Although it is not appropriate to fly down to the Gulf Coast, pick up an oil-slicked bird, and start scrubbing on your own, there are lots of opportunities to assist established organizations with oil spill clean up efforts at ground zero.

A Southern Baptist Leader’s View of the Oil Spill and Christian Responsbility

There is no shortage of articles and broadcast reports on the Gulf oil spill–who is to blame, what’s being done to stem the flow of oil, what the impact will be on the Gulf coast and its people, flora and fauna.

The Flourish Blog has an important view of things, The Gulf of Mexico Oil Spill and Creation Care, from Southern Baptist Seminary’s Russell Moore.

Moore writes:

Some conservatives, and some conservative evangelicals, act as though “environmentalism” is by definition “liberal” or even just downright silly. Witness a lot of the evangelical rhetoric across social media on Earth Day a while back: mostly Al Gore jokes and wisecracks about cutting down trees or eating endangered species as a means of celebration.

Do some environmentalists reject the dignity of humanity? Yes. Do some replace the reverence for creation with that due the Creator? Of course. This happens in the same way some do the same thing with reverence for economic profit or any other finite thing.

There’s nothing conservative though, and nothing “evangelical,” about dismissing the conservation of the natural environment. And the accelerating Gulf crisis reminds us something of what’s at stake.

This is an important read for those of us who are conservative evangelicals from one of our community’s articulate leaders.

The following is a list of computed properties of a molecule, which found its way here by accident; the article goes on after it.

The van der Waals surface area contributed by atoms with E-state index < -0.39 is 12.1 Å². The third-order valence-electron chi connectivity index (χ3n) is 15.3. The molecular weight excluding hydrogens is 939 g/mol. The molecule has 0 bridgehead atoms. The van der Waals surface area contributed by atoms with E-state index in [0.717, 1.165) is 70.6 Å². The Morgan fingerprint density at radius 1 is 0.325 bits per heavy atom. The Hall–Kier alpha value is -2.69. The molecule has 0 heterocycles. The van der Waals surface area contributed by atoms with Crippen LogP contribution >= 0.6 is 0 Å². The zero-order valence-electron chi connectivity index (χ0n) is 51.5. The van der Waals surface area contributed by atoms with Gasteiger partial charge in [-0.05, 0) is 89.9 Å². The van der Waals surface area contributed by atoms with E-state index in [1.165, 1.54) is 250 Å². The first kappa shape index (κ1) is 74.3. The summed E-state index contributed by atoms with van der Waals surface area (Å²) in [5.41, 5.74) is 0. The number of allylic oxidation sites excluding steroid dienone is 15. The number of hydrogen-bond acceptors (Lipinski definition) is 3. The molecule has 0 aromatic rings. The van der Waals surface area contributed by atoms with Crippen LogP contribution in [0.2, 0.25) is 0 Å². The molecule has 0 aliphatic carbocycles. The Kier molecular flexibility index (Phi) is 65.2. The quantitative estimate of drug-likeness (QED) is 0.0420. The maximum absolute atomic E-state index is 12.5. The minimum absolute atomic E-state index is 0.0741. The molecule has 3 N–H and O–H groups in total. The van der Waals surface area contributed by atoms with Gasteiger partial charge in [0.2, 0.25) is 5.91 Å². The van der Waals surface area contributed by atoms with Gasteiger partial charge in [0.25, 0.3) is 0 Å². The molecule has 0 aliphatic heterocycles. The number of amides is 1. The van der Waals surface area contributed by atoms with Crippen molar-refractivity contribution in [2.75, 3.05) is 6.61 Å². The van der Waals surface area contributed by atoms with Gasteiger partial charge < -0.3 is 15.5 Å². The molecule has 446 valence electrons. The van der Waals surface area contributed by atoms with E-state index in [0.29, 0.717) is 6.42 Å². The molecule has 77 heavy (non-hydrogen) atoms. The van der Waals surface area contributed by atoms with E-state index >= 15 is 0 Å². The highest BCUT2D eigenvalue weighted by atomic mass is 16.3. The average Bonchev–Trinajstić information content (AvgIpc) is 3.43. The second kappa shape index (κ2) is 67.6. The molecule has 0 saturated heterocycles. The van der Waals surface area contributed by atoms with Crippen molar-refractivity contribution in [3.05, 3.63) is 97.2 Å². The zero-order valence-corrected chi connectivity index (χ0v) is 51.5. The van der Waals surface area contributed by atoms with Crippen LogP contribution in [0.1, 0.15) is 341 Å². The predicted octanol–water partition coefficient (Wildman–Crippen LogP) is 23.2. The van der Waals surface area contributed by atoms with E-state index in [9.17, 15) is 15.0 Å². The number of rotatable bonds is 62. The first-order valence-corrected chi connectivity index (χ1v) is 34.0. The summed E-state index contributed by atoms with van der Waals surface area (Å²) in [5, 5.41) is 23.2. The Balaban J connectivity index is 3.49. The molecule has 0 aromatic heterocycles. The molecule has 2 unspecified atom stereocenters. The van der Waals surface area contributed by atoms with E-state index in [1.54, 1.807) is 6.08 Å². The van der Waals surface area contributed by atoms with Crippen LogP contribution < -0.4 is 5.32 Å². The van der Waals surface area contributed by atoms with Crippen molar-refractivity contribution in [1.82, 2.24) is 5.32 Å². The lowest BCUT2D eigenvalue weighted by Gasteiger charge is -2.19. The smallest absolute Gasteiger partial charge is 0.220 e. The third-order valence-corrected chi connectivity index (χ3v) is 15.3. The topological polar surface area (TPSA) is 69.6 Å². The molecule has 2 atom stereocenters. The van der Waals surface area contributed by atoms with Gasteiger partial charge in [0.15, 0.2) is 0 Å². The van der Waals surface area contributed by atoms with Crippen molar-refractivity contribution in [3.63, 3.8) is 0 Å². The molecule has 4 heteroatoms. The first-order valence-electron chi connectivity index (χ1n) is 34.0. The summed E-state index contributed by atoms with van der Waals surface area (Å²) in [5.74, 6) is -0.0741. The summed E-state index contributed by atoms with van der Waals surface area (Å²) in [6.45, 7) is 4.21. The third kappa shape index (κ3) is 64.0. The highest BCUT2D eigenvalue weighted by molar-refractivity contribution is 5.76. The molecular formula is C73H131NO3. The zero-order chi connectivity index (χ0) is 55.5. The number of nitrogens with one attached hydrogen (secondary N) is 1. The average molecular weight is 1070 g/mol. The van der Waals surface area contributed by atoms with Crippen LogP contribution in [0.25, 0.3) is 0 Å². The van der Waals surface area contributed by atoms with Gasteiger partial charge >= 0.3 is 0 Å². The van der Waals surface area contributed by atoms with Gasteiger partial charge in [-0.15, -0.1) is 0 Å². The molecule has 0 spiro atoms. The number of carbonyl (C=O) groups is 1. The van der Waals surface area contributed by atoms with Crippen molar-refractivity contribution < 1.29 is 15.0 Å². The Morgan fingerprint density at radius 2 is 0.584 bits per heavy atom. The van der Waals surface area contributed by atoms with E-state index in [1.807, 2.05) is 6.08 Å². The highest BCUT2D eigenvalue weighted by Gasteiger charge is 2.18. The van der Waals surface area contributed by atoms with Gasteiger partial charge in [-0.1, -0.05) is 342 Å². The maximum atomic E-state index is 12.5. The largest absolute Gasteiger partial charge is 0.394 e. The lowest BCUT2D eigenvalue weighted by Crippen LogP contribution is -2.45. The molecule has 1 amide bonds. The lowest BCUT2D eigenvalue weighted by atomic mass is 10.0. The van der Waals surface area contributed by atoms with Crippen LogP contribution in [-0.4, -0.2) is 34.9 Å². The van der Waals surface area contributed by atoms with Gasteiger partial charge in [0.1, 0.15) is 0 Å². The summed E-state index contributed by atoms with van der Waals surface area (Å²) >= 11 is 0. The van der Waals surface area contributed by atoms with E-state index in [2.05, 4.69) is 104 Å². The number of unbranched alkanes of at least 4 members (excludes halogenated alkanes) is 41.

American Makeover Series Starts in Sprawlanta

When filmmakers John Paget and Chris Elisara were looking for a location to shoot the pilot of their new web series on the strategic growth of American cities, they considered Atlanta the natural choice. It is history’s fastest expanding city, which in their series premiere—called Sprawlanta—they say would spread from coast to coast at the rate it has grown since its beginning. But they found that Atlanta was not only the poster child of suburban sprawl but also the site of one of the nation’s models of what is called “new urbanism.”  Glenwood Park, a development by Internet entrepreneur Charles Brewer on the Glenwood Avenue connector, provides an example of a  in-town location with wonderful places to live, work, shop, eat, and play within walking distance; a model of what  these fans of new urbanism say will create safer, more enjoyable, and healthier cities.


The series is called American Makeover and you can view the Sprawlanta series premiere and support this project here.



A Modest Proposal

I’ve been mulling this over for quite a while, and I think it’s time to put these thoughts out there and see if I can get other fair-minded folks to back me up on this.  I’ll have to admit it’s not something that’ll be easy to adjust to, but I think that, in the end, you’ll thank me.